Latest News Editor's Choice

Opinion / Letters

Open letter to Mthuli Ncube: It's not economics prof.

by Dube. A
12 Mar 2020 at 12:57hrs | Views
Dear Minister,

You are a highly erudite folk, hence fathoming the following bland similitude would, presumably, be facial. I hope you like football.

It happens, in the soccer realm, that a club endures success dearth. Different managers/coaches tackle this delicate predicament distinctively. The world has observed quite a plethora of them manipulating match day field tactics, through metamorphosing formations and deploying different lads into the fray, inter alia. It is heartrending however, to espy some notable cases, wherein, results continue traversing the elusive avenue. Such managers have however, worn audacious physiognomies, promised of better days ahead and expounded of ‘toolkits' they have at their disposal that they would soon unleash for twist of fate. They address press conferences and articulate somewhat sensible propositions, flaunting fireworks, albeit, with a wet fuse.

It would be prudent to note that sometimes the Gordian knot obtrudes match tactics and the four-four twos. Accordingly, it would be folly to be oblivious to issues that orbit from the affairs and proceedings in dressing rooms to the decisions, demeanours and comportments by the board and its composition. The nexus between and among these variables is undeniably profound. Goal congruence is vital.

Questions then arise, as to why the board would stick with such managers who fail to deliver. It could be that they believe the manager would really turn things around. This could be birthed from them being charmed by the coach's au naturel optimism and rhetoric. It could be because they know that there will eventually be repercussions, thence a desideratum for a scapegoat. It could also be, that, maybe some in the board are sadists who enjoy seeing the team suffer. This could sound farfetched, but we read of a certain team that participated in the AFCON games of 2019 in Egypt. It is alleged that some members of this team sabotaged their nation. Is this not tantamount to treason, if it is true? The point is, anything is possible.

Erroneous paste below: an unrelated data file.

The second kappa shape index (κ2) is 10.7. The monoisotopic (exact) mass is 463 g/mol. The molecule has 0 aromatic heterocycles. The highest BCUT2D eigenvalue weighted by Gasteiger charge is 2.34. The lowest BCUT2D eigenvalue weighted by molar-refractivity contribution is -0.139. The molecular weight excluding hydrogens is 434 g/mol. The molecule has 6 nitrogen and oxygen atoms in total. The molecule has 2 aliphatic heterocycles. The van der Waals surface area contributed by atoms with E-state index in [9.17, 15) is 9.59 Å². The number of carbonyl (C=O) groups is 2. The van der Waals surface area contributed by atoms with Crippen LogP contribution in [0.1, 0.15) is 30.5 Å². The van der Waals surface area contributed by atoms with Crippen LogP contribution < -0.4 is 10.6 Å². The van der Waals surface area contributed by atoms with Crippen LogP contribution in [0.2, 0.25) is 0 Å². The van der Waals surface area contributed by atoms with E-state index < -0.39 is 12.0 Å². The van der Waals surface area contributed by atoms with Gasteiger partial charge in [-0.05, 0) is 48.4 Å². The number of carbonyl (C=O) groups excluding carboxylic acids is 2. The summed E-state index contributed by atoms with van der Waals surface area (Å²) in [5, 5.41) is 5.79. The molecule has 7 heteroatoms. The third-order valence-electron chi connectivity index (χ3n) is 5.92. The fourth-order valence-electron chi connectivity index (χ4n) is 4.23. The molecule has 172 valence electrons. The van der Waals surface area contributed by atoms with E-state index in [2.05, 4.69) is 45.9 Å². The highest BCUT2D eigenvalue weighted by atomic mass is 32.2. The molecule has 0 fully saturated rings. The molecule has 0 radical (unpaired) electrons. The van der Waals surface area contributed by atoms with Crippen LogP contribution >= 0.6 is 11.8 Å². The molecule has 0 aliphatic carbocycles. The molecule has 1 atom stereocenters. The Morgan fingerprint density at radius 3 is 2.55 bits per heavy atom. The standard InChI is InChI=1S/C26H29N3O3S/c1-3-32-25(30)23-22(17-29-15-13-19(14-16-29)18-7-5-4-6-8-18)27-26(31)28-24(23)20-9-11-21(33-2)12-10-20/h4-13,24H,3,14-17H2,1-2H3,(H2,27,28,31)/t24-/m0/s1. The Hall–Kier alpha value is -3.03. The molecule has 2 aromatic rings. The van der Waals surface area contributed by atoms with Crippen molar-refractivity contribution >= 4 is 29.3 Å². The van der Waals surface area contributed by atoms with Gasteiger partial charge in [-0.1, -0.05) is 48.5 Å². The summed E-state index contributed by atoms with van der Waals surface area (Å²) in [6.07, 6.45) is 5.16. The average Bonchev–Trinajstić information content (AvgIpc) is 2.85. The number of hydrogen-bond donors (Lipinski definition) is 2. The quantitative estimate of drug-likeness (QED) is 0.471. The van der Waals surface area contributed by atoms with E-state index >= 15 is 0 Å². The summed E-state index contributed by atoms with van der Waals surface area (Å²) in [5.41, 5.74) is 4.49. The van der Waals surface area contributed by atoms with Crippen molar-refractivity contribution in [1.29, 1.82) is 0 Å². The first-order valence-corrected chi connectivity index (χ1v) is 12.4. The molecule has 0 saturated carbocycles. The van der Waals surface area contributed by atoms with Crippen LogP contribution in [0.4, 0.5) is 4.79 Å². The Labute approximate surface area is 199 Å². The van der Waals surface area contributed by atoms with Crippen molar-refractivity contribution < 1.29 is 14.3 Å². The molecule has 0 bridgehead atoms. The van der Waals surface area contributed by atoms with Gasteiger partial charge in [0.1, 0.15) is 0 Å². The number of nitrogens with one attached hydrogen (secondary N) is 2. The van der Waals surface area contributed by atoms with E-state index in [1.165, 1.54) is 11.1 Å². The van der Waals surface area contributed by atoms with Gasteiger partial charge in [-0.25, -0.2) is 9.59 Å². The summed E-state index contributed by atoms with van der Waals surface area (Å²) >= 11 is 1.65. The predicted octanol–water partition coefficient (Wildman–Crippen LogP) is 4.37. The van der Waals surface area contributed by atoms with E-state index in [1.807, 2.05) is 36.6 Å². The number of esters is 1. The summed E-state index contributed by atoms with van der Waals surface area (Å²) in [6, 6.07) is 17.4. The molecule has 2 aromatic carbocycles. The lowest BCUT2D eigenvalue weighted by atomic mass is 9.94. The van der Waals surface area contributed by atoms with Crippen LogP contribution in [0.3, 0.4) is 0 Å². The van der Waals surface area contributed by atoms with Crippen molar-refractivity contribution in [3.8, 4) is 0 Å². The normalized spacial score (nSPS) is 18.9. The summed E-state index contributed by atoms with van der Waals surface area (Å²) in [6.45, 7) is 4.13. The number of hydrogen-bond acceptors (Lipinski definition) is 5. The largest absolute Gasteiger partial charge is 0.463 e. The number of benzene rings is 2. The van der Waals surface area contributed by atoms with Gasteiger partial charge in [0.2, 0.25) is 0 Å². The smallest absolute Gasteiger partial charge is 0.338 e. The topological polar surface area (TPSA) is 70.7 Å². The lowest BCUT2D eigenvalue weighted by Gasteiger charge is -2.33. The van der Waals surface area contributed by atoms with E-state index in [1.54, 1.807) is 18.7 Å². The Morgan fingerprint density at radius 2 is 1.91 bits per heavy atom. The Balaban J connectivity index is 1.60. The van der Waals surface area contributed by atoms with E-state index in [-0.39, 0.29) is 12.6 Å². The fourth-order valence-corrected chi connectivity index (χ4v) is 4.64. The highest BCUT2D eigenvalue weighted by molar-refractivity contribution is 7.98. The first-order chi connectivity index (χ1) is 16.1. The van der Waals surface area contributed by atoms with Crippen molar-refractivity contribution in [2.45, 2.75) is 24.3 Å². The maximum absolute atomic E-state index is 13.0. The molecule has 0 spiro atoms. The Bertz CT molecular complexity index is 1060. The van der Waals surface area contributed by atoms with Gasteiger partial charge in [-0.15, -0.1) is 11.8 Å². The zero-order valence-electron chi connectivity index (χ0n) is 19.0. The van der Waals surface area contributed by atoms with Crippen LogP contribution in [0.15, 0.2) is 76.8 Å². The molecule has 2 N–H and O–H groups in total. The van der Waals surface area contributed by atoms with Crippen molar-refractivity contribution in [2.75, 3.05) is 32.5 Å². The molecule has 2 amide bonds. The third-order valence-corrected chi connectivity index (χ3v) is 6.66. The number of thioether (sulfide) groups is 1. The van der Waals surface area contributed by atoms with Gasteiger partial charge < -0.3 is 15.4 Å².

Questions arise too, as to why a failing manager will stick to a team when results suggest they would have failed. Or the proper question is, why would a manager refuse to look beyond match tactics and the three four threes? When such questions are not answered, fans infer. Accordingly, it could be that, the manager lacks stamina. They would be lacking the pluck to confront or tell the board that their overall policies and behaviour adversely affect the team's performance. Quoting, a former coach of a now failing club, "…that team requires someone who is strong, someone who can look the beast in the eye, because that board is a beast…" Worse still, it could be professed that all cats are grey in the dark.

Fans' forbearance dwindles. They do not like being lied to. They distaste being told that the team is now playing better and conceding less, and not being told that it still fails to score. They hate inconsistent pronouncements. They resent being told they can help resuscitate the club's form by forking out more in gate takings. Fans dislike paying for a match, only for players not to turn up, citing incapacitation.

The manager's qualifications end up being questioned too. Could the board have bought a pig in a poke? The abomination of desolation could certainly be usurping a place which is not his. It becomes a chicken and an egg question.

The world bears witness to what eventuates to such managers. They fall victims. Their destinies are decided by a fanatic roll of the dice. The same appertains to the boards. Leo Tolstoy once said, "I sit on a man's back, choking him and making him carry me, and yet assure myself and others that I am very sorry for him and wish to ease his lot by all possible means-except by getting off his back."

Dube. A

Source - Dube. A
All articles and letters published on Bulawayo24 have been independently written by members of Bulawayo24's community. The views of users published on Bulawayo24 are therefore their own and do not necessarily represent the views of Bulawayo24. Bulawayo24 editors also reserve the right to edit or delete any and all comments received.